The A7 Mk II works with all the lenses made by Sony, Zeiss and others for Sony's mirrorless E-Mount.
If you mount an APS-C lens, it automatically uses only the central APS-C section of the full-frame sensor.
Manual focus lenses like the Nikon NOCT-NIKKOR 58mm f/1.2 may look impressive, but they're a pain for active shooting since you'll have to focus and operate the diaphragm completely manually!
Ideally use a decent Canon EOS to NEX adapter and you'll get full autofocus, auto exposure, EXIF data and diaphragm operation with every Canon lens made since 1987. Better, with a Canon adapter you can use a real man's lens like the Canon 50mm f/1 for great results in starlight. The Canon 50mm f/1 doesn't cost much more than the NOCT-NIKKOR 58mm f/1.2, and it's decades ahead in speed and performance. The Nikon NOCT sells for what it does because collectors pay that much, while collectors haven't discovered the Canon 50mm f/1 which still sells for the same price it has for the past 25 years.
Sony's official "ILCE-7M2" model number is printed on the certification sticker on the bottom.
Its more casual "α7 II" designation is on the front.
This doesn't matter today, but you'll thank me in 2020 when you're trying to buy or sell one of these second hand.
24 MP full-frame 23.9 x 35.8mm CMOS sensor.
1.5:1 aspect ratio.
There are several HDR options.
The A7 II can be set to crop the full-frame down to APS-C, and either of these 1.5:1 formats may also be set to a 16:9 crop.
6,000 x 4,000 pixels (24 MP) Native.
3,936 x 2,624 (10 MP) Medium.
3,008 x 2,000 (6 MP) Small.
3,936 x 2,624 (10 MP) Native.
3,008 x 2,000 (6 MP) Medium.
1,968 x 1,312 (2.6 MP) Small.
JPG, raw or raw + JPG.
JPG: Extra Fine, Fine or Standard.
Raw: 14-bit compressed or uncompressed.
While an iPhone does swept panoramas more gracefully, you also can do these on the A7 II.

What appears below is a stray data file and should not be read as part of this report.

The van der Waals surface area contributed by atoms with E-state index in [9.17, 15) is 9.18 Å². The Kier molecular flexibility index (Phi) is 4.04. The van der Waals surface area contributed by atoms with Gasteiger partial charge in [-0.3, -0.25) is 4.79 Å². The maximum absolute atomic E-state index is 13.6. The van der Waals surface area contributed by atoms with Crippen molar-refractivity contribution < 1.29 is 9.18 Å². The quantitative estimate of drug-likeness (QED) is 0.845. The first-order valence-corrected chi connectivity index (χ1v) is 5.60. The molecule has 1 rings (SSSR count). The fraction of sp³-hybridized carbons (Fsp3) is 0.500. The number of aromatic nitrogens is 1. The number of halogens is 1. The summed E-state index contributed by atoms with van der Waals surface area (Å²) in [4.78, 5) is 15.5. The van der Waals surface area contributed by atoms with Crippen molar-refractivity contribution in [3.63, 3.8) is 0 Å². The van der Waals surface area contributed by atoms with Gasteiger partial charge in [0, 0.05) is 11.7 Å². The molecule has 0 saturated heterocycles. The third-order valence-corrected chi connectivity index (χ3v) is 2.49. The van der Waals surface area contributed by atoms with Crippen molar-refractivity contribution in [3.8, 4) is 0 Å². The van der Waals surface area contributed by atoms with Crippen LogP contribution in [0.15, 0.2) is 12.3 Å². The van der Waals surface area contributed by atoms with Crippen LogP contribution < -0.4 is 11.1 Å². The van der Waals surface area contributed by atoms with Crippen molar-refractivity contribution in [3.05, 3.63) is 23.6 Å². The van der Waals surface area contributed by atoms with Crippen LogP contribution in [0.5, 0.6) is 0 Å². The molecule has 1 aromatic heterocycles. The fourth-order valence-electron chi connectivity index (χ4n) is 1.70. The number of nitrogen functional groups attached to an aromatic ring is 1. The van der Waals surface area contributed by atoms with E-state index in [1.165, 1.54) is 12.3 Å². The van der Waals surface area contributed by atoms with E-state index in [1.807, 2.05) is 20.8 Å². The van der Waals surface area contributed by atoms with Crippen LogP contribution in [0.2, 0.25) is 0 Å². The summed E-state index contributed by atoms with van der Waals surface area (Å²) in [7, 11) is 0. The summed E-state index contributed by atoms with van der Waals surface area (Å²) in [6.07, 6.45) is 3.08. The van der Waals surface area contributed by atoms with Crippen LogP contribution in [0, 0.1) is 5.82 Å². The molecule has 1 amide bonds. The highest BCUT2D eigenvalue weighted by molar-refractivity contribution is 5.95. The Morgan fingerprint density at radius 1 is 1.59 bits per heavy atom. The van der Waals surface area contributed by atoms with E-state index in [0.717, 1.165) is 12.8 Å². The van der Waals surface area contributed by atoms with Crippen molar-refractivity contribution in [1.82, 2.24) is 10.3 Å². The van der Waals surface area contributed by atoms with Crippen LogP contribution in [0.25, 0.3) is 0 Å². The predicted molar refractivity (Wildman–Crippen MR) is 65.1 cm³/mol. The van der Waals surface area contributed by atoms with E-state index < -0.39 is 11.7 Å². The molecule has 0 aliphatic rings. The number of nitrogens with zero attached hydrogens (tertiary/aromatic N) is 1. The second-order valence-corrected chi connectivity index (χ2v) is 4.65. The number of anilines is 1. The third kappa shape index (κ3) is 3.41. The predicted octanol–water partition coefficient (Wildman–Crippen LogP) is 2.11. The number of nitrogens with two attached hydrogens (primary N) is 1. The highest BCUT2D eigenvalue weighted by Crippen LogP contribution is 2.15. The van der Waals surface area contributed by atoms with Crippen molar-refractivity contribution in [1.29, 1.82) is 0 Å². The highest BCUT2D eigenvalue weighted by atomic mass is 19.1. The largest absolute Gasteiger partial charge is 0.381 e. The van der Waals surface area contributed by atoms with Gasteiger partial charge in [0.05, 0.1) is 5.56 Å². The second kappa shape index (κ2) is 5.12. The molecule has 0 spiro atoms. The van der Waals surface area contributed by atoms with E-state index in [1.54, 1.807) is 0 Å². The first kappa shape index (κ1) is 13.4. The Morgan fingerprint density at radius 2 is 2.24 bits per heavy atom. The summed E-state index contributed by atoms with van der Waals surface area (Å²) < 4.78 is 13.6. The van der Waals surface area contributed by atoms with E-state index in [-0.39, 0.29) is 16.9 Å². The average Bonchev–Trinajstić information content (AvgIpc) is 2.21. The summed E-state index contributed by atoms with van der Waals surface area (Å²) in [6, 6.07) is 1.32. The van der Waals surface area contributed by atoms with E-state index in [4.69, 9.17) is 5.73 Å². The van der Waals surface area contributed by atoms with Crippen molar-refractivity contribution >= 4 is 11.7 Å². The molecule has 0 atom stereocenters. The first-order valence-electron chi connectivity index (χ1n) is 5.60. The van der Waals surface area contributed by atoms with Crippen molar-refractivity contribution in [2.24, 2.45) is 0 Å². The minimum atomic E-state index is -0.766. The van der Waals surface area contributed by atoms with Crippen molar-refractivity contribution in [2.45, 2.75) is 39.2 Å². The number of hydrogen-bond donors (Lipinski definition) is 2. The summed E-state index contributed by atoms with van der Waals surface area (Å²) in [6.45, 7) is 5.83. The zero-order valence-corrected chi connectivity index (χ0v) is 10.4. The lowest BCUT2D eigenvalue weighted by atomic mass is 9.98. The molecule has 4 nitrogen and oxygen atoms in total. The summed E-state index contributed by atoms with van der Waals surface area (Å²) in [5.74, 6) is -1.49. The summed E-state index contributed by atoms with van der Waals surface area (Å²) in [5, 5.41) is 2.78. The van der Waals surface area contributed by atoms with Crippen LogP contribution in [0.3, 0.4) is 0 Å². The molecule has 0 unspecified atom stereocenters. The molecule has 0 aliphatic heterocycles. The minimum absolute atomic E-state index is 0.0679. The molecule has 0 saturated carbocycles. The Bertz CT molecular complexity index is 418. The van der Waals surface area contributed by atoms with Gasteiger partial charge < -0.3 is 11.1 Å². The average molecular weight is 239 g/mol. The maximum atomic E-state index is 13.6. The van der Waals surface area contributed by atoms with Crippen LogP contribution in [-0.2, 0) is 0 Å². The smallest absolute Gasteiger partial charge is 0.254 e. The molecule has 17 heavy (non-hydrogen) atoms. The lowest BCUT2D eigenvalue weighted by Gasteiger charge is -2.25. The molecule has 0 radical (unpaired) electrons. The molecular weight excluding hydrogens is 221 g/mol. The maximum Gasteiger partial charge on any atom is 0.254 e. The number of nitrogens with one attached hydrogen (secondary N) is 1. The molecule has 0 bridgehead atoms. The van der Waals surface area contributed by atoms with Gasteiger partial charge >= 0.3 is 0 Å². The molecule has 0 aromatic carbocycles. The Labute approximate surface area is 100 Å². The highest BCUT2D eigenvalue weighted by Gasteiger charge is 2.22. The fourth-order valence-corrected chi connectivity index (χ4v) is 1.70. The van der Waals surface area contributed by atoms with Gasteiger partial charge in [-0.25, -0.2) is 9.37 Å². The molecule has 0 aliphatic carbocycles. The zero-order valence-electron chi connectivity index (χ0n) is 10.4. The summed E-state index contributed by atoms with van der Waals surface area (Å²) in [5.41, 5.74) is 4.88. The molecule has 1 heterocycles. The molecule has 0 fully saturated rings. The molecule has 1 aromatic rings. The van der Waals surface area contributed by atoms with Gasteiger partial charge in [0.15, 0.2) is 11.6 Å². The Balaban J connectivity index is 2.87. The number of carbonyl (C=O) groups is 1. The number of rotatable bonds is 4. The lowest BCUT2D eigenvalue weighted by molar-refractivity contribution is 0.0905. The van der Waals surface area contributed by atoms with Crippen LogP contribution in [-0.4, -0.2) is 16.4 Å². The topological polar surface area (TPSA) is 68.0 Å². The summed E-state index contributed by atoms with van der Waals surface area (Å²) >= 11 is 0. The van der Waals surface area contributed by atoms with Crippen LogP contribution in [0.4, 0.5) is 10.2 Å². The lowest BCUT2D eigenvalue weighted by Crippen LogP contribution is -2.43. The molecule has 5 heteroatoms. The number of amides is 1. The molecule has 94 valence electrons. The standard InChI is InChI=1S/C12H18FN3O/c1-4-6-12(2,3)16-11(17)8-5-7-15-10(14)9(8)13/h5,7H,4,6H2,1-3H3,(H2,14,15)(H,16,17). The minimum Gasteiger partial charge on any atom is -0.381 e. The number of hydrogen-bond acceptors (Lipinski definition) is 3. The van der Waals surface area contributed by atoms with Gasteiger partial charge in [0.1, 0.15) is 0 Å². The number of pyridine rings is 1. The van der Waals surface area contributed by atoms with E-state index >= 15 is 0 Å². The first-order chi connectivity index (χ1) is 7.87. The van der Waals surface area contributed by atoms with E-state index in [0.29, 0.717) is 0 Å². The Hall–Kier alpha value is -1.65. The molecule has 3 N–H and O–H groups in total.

Image sizes are:
Standard: horizontal 8,192 x 1,856 (15 MP), vertical 3,872 x 2,160 (8 MP).
Wide: horizontal 12,416 x 1,856 (23 MP), vertical 5,536 x 2,160 (12 MP).
Up to 1,080/p.
AVCHD: MPEG-4 AVC/H.264.
MP4: MPEG-4 AVC/H.264.
XAVC S: MPEG-4 AVC/H.264.
Recorded with video.
AVCHD / MP4 / XAVC S.
Manual ISO 50 ~ 25,600.
Auto ISO is primitive, allowing setting the minimum and maximum ISOs but no ability to define the slowest shutter speed.
117 point on-sensor phase-detection.
AF range LV -1 to +20 with an f/2 lens.
LED AF illuminator, 10'/3m range.
0.71x with 50mm lens.
0.5", 2,359,296 dots.
Auto and manual brightness control.
-4 to +3 diopters.
5.9x &11.7x focus magnifier (3.8x & 7.7x in APS-C).
Manual focus peaking.
1,200 zone evaluative, Center-Weighted or Spot..
Meter range LV -1 to +20 with an f/2 lens.
30s to 1/8,000.
SD: SDHC or SDXC, both UHS-I compliant.
Memory Stick: PRO Duo, PRO-HG Duo, XC-HG Duo,
Flipping LCD, Sony A7 Mk II. bigger.
3" TFT LCD.
Manual brightness only, also a manual "Sunny" mode.
3.5mm Headphone jack.
3.5mm microphone jack.
Hot shoe, which is also a Sony "Multi Interface" Shoe.
Vertical Grip Connector.
Power & Battery
NP-FW50 lithium ion battery included.
Rated 350 still shots or about an hour of video shooting.
Charges via USB in-camera.
3.77 x 5.00 x 2.35 inches HWD.
95.7 x 126.9 x 59.7 mm HWD.